Complicating matters further, one of my jobs has a very strict policy regarding absence due to illness. It’s a minimum wage job for a corporate chain; it’s the kind of job some of my friends have quit without notice simply because it was a beautiful day and they didn’t feel like going in. So, if a person misses two days due to illness, that person must provide a note from a doctor before returning to work — not as proof of health, but, instead, as proof of illness.

Two days into my illness, my symptoms were sporadic, but I had a headache from dehydration and could stand for only a few minutes at a time. My stomach would allow me only a few sips of water at a time, and hydrating myself would take a few more days. My assigned PCP was new to me, so I had no idea whether they would squeeze me in for a same-day appointment. I wasn’t ready to go back to work, but I was worried what might happen if I didn’t. I didn’t sound sick. I knew no one would believe me if they didn’t see my face.

So, on Tuesday evening, I drove the half hour to my job, and walked up to my supervisor expecting exactly the reaction I received. She asked, “Wow, are you okay?” I told her I wasn’t, really. She asked me why I came to work if I was sick. I lied, and said that I thought I was fine. She called a manager over, and the manager said, “You look like I’m going to have to pick you up off the floor in a few minutes.” I told him I agreed. They sent me home.

The next day, I started making phone calls. I wanted to see a doctor because I was still very lightheaded, and my symptoms were shifting into what now felt like the flu. Besides, I thought, it wouldn’t hurt to have a note, just in case I still needed one.

A woman at my PCP’s office told me the earliest appointment they could offer was more than a month away because I was a new patient. “But I’m sick now,” I said. They said it didn’t matter. “But I need a note for work,” I said. They told me I would need an appointment if I wanted a note. I told them that yes, I knew that. That was why I called. And so we went, around in circles, until we were both screaming into the phone. I asked to speak to someone else.

The new person suggested I call my insurance and request a new PCP, someone who had an appointment available within the next 48 hours because they were actively accepting new patients.

I called my insurance. The representative I spoke with at my insurance told me she must first verify my assigned PCP wasn’t accepting patients. She asked me to hold. I said, “Sure. I’ll hold.” The representative returned to inform me that I would need to call my PCP and schedule an appointment, but they had nothing available until the middle of March.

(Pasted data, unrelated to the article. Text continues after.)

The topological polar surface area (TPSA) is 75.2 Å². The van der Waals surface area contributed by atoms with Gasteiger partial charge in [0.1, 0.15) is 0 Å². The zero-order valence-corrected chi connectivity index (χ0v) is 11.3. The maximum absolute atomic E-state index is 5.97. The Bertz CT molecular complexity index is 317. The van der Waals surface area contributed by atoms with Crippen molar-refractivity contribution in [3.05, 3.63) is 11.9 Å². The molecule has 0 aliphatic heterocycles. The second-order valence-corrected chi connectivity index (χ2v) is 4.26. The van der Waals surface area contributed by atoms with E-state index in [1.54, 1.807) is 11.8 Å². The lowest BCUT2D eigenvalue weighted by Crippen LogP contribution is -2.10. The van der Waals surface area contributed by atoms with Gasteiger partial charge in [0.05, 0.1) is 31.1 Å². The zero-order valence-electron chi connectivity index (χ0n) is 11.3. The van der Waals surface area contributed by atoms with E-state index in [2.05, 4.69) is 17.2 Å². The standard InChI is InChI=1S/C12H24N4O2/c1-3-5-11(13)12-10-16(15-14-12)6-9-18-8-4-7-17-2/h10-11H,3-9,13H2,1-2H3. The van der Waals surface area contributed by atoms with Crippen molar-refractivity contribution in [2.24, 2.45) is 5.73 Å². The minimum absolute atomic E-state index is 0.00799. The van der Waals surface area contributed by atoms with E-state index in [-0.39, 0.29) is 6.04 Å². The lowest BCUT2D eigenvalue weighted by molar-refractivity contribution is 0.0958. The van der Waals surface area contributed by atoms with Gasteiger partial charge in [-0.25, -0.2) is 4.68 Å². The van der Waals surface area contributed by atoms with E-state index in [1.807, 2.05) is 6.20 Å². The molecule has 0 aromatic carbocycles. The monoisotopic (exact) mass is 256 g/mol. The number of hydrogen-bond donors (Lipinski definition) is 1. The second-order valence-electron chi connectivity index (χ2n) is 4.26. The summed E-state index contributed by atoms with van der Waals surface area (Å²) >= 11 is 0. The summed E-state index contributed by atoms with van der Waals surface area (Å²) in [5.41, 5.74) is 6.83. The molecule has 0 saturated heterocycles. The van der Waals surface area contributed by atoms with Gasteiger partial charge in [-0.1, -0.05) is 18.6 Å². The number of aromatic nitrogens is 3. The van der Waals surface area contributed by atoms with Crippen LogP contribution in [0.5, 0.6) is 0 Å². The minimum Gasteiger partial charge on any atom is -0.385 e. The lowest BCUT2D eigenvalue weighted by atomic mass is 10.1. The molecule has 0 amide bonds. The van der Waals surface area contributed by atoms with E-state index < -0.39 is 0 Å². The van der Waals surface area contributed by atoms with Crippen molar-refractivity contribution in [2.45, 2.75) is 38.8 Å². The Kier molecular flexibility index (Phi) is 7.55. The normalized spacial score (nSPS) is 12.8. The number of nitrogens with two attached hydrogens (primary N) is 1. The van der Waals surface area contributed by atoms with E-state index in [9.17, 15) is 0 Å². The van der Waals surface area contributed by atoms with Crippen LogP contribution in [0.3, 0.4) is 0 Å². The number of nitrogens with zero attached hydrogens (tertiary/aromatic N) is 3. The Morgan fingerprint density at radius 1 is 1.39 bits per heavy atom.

“Yes,” I said. “That’s the problem.”

I reminded her that I am sick now. I explained again that I needed a note for work. She repeated the line from her script. I asked to speak to someone else.

Her supervisor got on the phone and asked for my problem. I explained I was sick, that I needed a note for work, and that my PCP would not help me. I explained I did not request that doctor, and that I would very much like a new PCP. “Any doctor will do,” I said. “I just need a doctor who is accepting new patients.”

He assigned me a new doctor. He promised she was accepting new patients. My new insurance card was on its way, and here was her contact information in the meantime.

I called my new doctor. A human being answered the phone. This woman was helpful. I might even say she was kind. But as for the PCP I was just assigned: “She’s not accepting new patients.”

“Please,” I begged. I explained the situation all over again. She sympathized and offered to speak to her office manager. Other doctors in that practice were accepting patients, so perhaps I could have an appointment with one of them. I told her that would be perfect, but, “Will my insurance cover another doctor?”

Almost 24 hours later, after a sit-com-worthy interaction with an after-hours message center rep, and a morning of pestering, I was told that my insurance would allow me to see a different physician within that same practice.

By the time I walked through the door for my appointment, I was healthy. The doctor was confused why I was there. Every member of the staff emphasized how irregular this was, seeing me without a new-patient intake first. They thought I was crazy and all needed an explanation that my insurance is an HMO. It didn’t matter; I needed that note.

In the end, I got it. For now, I’m alive, and the approximately $10,000 per year I make at my second job is safe. So, yeah, I have the essentials.

Amy Lynn Tompkins is a writer and photographer who sometimes moonlights as a freelance waitress, cashier, and substitute teacher. She worked as a staff reporter at InYourSpeakers and her essays have been published by Living City Magazine. She has a bachelor of arts in liberal studies with concentrations in English, business, and psychology.